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Discussion Starter · #1 ·
Hi all,

I recently discovered our kitchen drain is delivering our sink and dishwater water right into our crawl space (photo 1-3). The cast iron pipe that has corroded and broken off is also detached 14 feet later at the connection with the drain pipe (photo 3).

I've handled basic plumbing before in the kitchen and bathrooms, but this is a new and more intimidating endeavor. Right now I'm thinking I could cut square the cast iron kitchen pipe in photo #1 with a recip saw and connect it to a 2" Sch40 pvc pipe using shielded no-hub coupling. Then I can connect the other end of the new pvc pipe to the main pvc pipe drain using a standard 2" PVC coupling. What do y'all think?

Thanks!

-MK
 

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If the cast on hasn't moved you could use couplings for a quick repair . Depending on your location , this might not be the most pleasant weather to spend hours on the cold ground doing a complete tear-out .

Is the straight end of the Y a vent ? Why does it look like it's heading outside (foam sealant )?

What is your location ?
 

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Discussion Starter · #5 ·
you may as well get ride of the rest of the cast iron, doesnt look in the best of shape and go all pvc..
OK. Can you give me an outline of the steps I should take to do so, and anything I especially need to watch out for? My inexperienced brain tells me that I would find a wye piece the same size as the current cast iron one, and that I could simply cut out the cast iron where it meets the pvc and cement the new pvcs together.
 

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Discussion Starter · #6 ·
If the cast on hasn't moved you could use couplings for a quick repair . Depending on your location , this might not be the most pleasant weather to spend hours on the cold ground doing a complete tear-out .

Is the straight end of the Y a vent ? Why does it look like it's heading outside (foam sealant )?

What is your location ?
I'm in Texas. Weather is nice right now.

Yes, the straight end of the Y is a vent to the exterior. I'm confused because a couple of years ago a plumber discovered and replaced a foot-long portion a deteriorating cast iron pipe leading up from the kitchen drainpipe. We thought that pipe was a vent.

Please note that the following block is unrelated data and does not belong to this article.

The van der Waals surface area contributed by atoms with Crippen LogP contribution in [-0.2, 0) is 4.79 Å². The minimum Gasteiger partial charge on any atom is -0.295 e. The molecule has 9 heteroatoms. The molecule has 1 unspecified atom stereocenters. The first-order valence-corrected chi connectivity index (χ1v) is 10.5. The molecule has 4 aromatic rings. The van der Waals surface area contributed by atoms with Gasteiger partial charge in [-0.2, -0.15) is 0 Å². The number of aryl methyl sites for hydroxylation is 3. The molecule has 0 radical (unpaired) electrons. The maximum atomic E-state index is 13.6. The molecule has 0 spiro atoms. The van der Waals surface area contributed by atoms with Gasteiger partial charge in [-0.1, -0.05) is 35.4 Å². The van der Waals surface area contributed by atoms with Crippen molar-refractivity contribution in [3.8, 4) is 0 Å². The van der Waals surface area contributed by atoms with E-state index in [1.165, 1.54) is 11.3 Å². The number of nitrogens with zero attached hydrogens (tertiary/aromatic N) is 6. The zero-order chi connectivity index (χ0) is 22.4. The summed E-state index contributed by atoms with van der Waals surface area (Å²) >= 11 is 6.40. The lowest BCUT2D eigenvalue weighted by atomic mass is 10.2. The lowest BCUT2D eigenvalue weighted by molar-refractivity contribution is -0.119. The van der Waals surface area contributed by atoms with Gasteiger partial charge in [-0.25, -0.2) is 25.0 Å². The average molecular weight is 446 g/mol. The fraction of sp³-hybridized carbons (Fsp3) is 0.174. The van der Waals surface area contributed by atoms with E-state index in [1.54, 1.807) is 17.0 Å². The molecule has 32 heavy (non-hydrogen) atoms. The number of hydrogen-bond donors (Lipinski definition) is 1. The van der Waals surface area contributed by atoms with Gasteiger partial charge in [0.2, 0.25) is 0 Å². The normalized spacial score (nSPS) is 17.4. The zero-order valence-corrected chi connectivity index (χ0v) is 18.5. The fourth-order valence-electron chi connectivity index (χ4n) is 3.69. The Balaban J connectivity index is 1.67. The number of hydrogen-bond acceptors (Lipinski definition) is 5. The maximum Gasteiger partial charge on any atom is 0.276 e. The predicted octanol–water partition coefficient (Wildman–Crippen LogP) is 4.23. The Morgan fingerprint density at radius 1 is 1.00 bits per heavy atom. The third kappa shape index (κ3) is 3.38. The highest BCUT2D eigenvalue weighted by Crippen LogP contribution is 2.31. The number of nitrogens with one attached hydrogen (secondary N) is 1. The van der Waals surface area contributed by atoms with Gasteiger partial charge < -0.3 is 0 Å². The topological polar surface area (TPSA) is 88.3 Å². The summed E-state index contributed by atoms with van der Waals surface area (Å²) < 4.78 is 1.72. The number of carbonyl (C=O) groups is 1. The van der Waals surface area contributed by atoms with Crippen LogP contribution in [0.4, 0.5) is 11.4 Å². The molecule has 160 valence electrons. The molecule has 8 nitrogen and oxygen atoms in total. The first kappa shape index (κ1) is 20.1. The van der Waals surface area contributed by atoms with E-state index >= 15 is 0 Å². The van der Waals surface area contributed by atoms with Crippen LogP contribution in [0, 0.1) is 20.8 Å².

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Discussion Starter · #8 ·
Sounds like replacing all the cast iron is he way to go.

What I'm having trouble imagining is this...Let's say I cut off the CI and start at the pvc coming down from the kitchen drain. After I 1) connect another pipe to the kitchen drainpipe with a coupling to extend its length, 2) connect the Y to that pipe, 3) connect a pipe to the Y to go outside the house, and 4) connect a long pipe to the Y to go to the main drainpipe, how do I make the final connection between the long pipe and the main drainpipe? I don't know how I'd get a coupling on there since I wouldn't be able to push the pipes apart to make a gap and them pull them back towards one another to fit in a coupling.

Also, the pipe that leads outside the house extending back from the Y, is that for drainage in case of blockage further down the drain?
 

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Discussion Starter · #10 ·
You slip the coupling on one pipe all the way. Then when the pipes are aligned you slide the coupling half onto the other pipe.
OK, so I would put primer on the outside of the pipes and inside of the coupling, let dry, slip the coupling over one pipe, swab glue onto the pipes, and lastly slip the coupling in place?
 

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You only need 1" of movement in the pipes to glue on the coupling- you should be able to flex the line enough for that
 
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they make slip couplings that dont have the ridge in the middle of the coupling..prime both the pipe and coupling, and then use plenty of glue and coat both the pipe and coupling and quickly slide the coupling on the pipe, line up the 2 ends of the pipe and slip the coupling into place, wear gloves to keep the glue off your hands, and wipe the pipe clean with a rag , of any dripping glue..or you could use a nohub clamp...
 
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